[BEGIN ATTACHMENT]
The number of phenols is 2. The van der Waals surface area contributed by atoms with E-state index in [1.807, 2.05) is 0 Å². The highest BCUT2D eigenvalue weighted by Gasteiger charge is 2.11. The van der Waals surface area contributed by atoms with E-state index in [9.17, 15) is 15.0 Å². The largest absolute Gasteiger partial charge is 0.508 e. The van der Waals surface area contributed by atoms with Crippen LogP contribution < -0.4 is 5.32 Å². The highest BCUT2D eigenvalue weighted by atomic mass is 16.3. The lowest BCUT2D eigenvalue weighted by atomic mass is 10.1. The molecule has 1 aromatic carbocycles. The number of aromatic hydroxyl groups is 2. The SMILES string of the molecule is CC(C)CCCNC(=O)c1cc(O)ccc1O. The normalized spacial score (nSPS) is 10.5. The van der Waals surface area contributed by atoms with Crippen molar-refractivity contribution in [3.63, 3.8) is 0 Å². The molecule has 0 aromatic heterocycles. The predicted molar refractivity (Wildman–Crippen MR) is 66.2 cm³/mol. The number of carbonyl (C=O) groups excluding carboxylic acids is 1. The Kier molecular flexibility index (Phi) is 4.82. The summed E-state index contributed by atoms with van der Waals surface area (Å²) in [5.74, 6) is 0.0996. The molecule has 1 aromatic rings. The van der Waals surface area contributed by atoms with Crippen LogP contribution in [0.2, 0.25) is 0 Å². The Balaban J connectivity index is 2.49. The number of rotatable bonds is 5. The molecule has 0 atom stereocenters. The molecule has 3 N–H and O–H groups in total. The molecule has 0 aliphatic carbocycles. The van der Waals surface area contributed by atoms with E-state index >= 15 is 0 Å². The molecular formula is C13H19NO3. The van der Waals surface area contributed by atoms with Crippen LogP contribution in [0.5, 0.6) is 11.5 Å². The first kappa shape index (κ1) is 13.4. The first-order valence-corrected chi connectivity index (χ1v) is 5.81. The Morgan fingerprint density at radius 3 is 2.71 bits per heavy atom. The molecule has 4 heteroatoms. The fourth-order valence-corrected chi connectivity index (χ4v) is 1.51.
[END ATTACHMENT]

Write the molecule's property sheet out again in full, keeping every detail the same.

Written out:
The number of phenols is 2. The van der Waals surface area contributed by atoms with E-state index in [1.807, 2.05) is 0 Å². The highest BCUT2D eigenvalue weighted by Gasteiger charge is 2.11. The van der Waals surface area contributed by atoms with E-state index in [9.17, 15) is 15.0 Å². The largest absolute Gasteiger partial charge is 0.508 e. The van der Waals surface area contributed by atoms with Crippen LogP contribution < -0.4 is 5.32 Å². The highest BCUT2D eigenvalue weighted by atomic mass is 16.3. The lowest BCUT2D eigenvalue weighted by atomic mass is 10.1. The molecule has 1 aromatic carbocycles. The number of aromatic hydroxyl groups is 2. The SMILES string of the molecule is CC(C)CCCNC(=O)c1cc(O)ccc1O. The normalized spacial score (nSPS) is 10.5. The van der Waals surface area contributed by atoms with Crippen molar-refractivity contribution in [3.63, 3.8) is 0 Å². The molecule has 0 aromatic heterocycles. The predicted molar refractivity (Wildman–Crippen MR) is 66.2 cm³/mol. The number of carbonyl (C=O) groups excluding carboxylic acids is 1. The Kier molecular flexibility index (Phi) is 4.82. The summed E-state index contributed by atoms with van der Waals surface area (Å²) in [5.74, 6) is 0.0996. The molecule has 1 aromatic rings. The van der Waals surface area contributed by atoms with Crippen LogP contribution in [0.2, 0.25) is 0 Å². The Balaban J connectivity index is 2.49. The number of rotatable bonds is 5. The molecule has 0 atom stereocenters. The molecule has 3 N–H and O–H groups in total. The molecule has 0 aliphatic carbocycles. The van der Waals surface area contributed by atoms with E-state index >= 15 is 0 Å². The molecular formula is C13H19NO3. The van der Waals surface area contributed by atoms with Crippen LogP contribution in [0.5, 0.6) is 11.5 Å². The first kappa shape index (κ1) is 13.4. The first-order valence-corrected chi connectivity index (χ1v) is 5.81. The Morgan fingerprint density at radius 3 is 2.71 bits per heavy atom. The molecule has 4 heteroatoms. The fourth-order valence-corrected chi connectivity index (χ4v) is 1.51.